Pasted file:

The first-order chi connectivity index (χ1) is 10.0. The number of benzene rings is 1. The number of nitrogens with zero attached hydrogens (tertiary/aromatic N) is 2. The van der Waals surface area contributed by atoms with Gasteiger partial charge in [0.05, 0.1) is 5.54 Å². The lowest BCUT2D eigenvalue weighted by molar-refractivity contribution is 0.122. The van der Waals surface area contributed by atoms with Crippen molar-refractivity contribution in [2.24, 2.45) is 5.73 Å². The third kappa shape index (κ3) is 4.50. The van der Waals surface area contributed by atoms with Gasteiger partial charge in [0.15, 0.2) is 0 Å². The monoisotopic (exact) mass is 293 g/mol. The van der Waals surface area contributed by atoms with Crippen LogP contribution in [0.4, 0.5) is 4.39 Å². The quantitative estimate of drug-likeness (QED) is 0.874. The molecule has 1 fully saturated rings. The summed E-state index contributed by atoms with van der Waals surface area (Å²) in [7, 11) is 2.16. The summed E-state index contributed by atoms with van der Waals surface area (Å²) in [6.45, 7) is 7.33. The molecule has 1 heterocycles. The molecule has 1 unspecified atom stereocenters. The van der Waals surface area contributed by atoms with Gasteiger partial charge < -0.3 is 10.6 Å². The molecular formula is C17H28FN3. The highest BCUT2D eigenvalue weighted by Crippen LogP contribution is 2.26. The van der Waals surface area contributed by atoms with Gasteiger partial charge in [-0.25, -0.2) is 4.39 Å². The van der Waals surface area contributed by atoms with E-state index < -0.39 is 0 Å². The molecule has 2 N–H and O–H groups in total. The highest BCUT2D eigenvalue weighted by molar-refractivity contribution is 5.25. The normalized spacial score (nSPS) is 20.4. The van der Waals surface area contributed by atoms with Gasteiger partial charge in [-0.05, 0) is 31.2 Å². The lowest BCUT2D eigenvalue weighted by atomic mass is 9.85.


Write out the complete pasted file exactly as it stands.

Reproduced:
The first-order chi connectivity index (χ1) is 10.0. The number of benzene rings is 1. The number of nitrogens with zero attached hydrogens (tertiary/aromatic N) is 2. The van der Waals surface area contributed by atoms with Gasteiger partial charge in [0.05, 0.1) is 5.54 Å². The lowest BCUT2D eigenvalue weighted by molar-refractivity contribution is 0.122. The van der Waals surface area contributed by atoms with Crippen molar-refractivity contribution in [2.24, 2.45) is 5.73 Å². The third kappa shape index (κ3) is 4.50. The van der Waals surface area contributed by atoms with Gasteiger partial charge in [0.15, 0.2) is 0 Å². The monoisotopic (exact) mass is 293 g/mol. The van der Waals surface area contributed by atoms with Crippen LogP contribution in [0.4, 0.5) is 4.39 Å². The quantitative estimate of drug-likeness (QED) is 0.874. The molecule has 1 fully saturated rings. The summed E-state index contributed by atoms with van der Waals surface area (Å²) in [7, 11) is 2.16. The summed E-state index contributed by atoms with van der Waals surface area (Å²) in [6.45, 7) is 7.33. The molecule has 1 heterocycles. The molecule has 1 unspecified atom stereocenters. The van der Waals surface area contributed by atoms with Gasteiger partial charge < -0.3 is 10.6 Å². The molecular formula is C17H28FN3. The highest BCUT2D eigenvalue weighted by Crippen LogP contribution is 2.26. The van der Waals surface area contributed by atoms with Gasteiger partial charge in [-0.25, -0.2) is 4.39 Å². The van der Waals surface area contributed by atoms with E-state index < -0.39 is 0 Å². The molecule has 2 N–H and O–H groups in total. The highest BCUT2D eigenvalue weighted by molar-refractivity contribution is 5.25. The normalized spacial score (nSPS) is 20.4. The van der Waals surface area contributed by atoms with Gasteiger partial charge in [-0.05, 0) is 31.2 Å². The lowest BCUT2D eigenvalue weighted by atomic mass is 9.85.